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The Poetics of Spice:
Romantic Consumerism and the Exotic

by Timothy Morton

Chapter One: The Confection of Spice: Historical and Theoretical Considerations


  1. `Luxury' and `necessity' have suffered from the substantialism with which cultural concepts are frequently imbued. If consumption involves a dialectic of desire, then the difference between luxury and necessity is only the semantic difference between the position of the subject in the following phrases: `You need two litres of water a day to stay healthy'; `you need a good spanking.' `Need' in the latter, if not in the former, is the want of the Other (a form of demand), demonstrating the disjunction between the subject of enunciation and the subject of the enunciated. If there is such a disjunction, then there is certainly no clear way of distinguishing between luxury and necessity. This part of the theoretical framework of The Poetics of Spice is informed by Z izek's fusion of psychoanalysis and ideological analysis.

  2. These features of the social symbolic order are what is left out of Berry's The Idea of Luxury. While Berry sees objects as capable of shifting their status as luxury items, his empiricist and sometimes nominalist approach to the argument, anxiously disavowing the extreme nominalism of Jean Baudrillard, cannot show how `luxury' is not exclusively located in the object or in the subject, like the components of a machine on the one hand, or an aspect of the soul on the other. Apprehending luxury as a lived relation to capitalism would show that the category works between these two.

  3. If the relationship between subjects and spices were to be annotated using Jacques Lacan's `mathemes', two formulae would be needed:

    (1) `S| _ spice', showing the subject (barred `S', because the subject is never fully present to itself ) constituted by its relationship to objet petit a, that obscure object of desire (2) but also, `spice _ S|', the formula (or matheme) of need or demand, where the object of desire appears to be giving the orders.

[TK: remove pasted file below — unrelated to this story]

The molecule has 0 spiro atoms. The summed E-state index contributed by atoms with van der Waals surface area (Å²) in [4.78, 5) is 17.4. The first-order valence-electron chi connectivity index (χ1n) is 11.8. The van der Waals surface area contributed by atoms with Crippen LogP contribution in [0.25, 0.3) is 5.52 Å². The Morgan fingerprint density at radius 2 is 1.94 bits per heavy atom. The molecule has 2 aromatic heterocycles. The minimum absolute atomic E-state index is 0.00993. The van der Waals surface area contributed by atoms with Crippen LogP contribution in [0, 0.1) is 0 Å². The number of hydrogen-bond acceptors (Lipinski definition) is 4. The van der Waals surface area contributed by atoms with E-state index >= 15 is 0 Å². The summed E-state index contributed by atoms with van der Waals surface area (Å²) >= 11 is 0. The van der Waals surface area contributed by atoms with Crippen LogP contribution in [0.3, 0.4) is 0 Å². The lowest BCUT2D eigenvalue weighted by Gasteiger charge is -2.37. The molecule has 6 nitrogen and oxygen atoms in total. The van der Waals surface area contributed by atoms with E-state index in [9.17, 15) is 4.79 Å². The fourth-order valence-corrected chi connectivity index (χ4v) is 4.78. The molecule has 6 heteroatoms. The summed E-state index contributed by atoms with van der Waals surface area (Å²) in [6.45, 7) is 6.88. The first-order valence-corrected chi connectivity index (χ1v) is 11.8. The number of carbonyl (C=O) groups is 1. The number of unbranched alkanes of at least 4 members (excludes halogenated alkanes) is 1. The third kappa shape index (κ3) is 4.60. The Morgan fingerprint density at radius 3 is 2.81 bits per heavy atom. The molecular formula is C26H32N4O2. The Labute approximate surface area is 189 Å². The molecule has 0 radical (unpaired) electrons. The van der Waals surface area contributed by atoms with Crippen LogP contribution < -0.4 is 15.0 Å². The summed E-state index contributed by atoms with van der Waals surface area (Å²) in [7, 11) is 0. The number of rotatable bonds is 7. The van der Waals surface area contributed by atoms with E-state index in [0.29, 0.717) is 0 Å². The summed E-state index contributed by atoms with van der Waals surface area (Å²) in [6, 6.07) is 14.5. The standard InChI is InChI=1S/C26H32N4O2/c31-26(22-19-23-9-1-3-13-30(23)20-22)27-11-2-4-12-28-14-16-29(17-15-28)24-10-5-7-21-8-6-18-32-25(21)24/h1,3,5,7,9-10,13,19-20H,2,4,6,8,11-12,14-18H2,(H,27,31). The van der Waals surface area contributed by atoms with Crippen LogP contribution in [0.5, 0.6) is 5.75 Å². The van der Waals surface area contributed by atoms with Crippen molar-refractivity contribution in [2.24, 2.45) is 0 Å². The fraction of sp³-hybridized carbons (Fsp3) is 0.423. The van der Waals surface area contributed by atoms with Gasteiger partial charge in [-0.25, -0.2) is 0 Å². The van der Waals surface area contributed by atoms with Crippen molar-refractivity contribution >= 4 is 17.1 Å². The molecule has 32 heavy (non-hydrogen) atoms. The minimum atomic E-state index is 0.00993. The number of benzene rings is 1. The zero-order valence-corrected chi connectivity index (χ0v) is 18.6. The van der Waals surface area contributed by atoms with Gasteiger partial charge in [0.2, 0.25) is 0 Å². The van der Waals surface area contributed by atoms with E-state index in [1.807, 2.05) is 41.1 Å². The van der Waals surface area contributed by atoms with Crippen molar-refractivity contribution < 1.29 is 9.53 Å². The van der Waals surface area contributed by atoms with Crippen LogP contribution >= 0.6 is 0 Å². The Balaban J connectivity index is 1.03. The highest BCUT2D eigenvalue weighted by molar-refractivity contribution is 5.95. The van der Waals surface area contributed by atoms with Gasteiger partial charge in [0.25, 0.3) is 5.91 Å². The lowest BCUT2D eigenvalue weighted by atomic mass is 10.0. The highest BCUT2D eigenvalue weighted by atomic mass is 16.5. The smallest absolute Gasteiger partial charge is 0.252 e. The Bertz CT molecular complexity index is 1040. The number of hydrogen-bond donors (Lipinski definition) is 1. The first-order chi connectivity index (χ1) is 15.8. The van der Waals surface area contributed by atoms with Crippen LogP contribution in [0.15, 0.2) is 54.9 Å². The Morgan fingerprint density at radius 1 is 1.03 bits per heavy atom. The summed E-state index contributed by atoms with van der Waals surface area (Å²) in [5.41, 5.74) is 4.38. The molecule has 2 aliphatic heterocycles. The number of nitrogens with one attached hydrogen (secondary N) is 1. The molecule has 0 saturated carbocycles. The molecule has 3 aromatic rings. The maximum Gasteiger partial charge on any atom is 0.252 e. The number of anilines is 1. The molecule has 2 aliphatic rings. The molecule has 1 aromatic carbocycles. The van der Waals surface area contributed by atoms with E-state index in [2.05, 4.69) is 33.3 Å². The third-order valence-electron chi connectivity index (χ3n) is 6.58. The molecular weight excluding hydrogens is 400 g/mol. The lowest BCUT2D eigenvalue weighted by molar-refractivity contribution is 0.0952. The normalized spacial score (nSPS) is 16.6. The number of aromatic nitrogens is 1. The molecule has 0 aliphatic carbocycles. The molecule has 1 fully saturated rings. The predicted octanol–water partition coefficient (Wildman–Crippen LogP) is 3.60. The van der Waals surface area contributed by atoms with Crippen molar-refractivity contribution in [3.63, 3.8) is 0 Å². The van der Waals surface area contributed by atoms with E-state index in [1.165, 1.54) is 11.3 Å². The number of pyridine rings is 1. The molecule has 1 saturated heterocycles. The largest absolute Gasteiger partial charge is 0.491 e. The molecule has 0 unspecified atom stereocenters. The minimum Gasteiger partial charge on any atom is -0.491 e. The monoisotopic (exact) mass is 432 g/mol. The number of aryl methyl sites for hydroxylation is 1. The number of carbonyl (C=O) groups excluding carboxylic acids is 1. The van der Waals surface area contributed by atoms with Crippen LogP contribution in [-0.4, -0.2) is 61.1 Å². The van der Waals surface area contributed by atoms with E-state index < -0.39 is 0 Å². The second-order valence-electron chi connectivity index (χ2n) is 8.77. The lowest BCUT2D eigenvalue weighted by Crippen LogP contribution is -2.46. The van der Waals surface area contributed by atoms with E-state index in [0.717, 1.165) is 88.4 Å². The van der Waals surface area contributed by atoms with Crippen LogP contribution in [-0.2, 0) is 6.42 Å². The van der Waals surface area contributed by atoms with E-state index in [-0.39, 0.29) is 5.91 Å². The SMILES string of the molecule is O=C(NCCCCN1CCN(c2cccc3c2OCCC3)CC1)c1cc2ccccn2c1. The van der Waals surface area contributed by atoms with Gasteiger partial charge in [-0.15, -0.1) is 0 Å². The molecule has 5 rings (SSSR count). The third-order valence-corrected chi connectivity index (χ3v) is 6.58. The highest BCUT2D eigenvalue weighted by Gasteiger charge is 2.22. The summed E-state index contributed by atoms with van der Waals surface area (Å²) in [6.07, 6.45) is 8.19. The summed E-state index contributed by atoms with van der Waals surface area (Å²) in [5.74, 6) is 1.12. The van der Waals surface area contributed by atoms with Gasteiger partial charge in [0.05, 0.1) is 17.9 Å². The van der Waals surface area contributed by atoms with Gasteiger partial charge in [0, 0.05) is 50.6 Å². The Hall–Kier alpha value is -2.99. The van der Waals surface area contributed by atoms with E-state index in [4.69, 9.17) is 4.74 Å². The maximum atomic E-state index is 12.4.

The quality of a spectral voice that hails the subject to far-away horizons, the curious `in-between' status of spice as object and non- object, is summed up in the difference between these two annota- tions.

  4. The Idea of Luxury approaches this ambiguity when Berry cate- gorises luxury according to negative criteria: the luxurious is what you do not need, what could be replaced by any other commodity.[29] However, despite this negative categorisation, The Idea of Luxury does not realise the paradox of this superposition of negativity and positivity. It posits the luxury object as more and less real than other objects, infinitely substitutable and unrequired, an unattainable condition that forms the substrate of advertising language. Max Weber's assumption that Protestant asceticism `restricted consump- tion, especially of luxuries' needs to be challenged: the ideological role of luxury is not necessarily coterminous with what is put into one's mouth. The point of advertising language, for example, is not necessarily just to make a consumer purchase a product. Otherwise it might be assumed that Satan's role suits everyone: there is plenty of enjoyment with no enjoyer. The Protestant religions, pushing towards Benjamin Franklin's conception that time is money, had no time for consuming spices, just for pushing them on others.[30] This is where a literary-critical approach has an edge over a sociological one.

    spice notes

  5. There is a passage on money in Timon of Athens, of which Marx was fond. In his misanthropic desperation, Timon is digging in the earth for roots in iv.iii.24-5, for `Who seeks for better of thee [the earth], sauce his palate / With thy most operant poison.' A dialectic is being established around the topoi of poison/cure, and meat/sauce, or spice; a dialectic that suits the vegetarian hermit Timon has become. It is a dialectic familiar elsewhere in Shakespeare, such as in Lady Macbeth's famous lines about all the perfumes of Arabia being incapable of sweetening her guilty little hand (Macbeth v.i.49-50). But Timon finds gold in the miasmatic fecundity of the earth, reminding him of the social and symbolic order he has left behind:

    Gold? Yellow, glittering, precious gold? No, gods, I am no idle votarist. Roots, you clear heavens! Thus much of this will make black white, foul fair, Wrong right, base noble, old young, coward valiant. Ha, you gods! why this? What, this, you gods? Why, this Will lug your priests and servants from your sides, Pluck stout men's pillows from below their heads - This yellow slave Will knit and break religions, bless th' accurs'd, Make the hoar leprosy ador'd, place thieves And give them title, knee, and approbation, With senators on the bench. This is it That makes the wappen'd widow wed again - She whom the spital-house and ulcerous sores Would cast the gorge at this embalms and spices To th' April day again. Come, damn'd earth, Thou common whore of mankind, that puts odds Among the rout of nations, I will make thee Do thy right nature. (26-44, my emphasis)[31]

    In his search for stability and unitary meaning Timon ignores the reversibility of the tropes employed here: if white can be made black, then surely black could be made white? The picture of gold knitting and breaking religions, or the remarrying of the `wappen'd widow', exemplify this reversibility. But Timon is also evoking an image of corrupted nature glossed with false artifice. The language of authen- ticity and alienation must have appealed to Marx. The irreversibility Timon requires of the tropological scheme he has set up is achieved in the lines about embalming and spicing the widow `To th' April day again'. The association of spice with the woman's body is common. In The Miller's Tale, Chaucer has Absolom address Alison: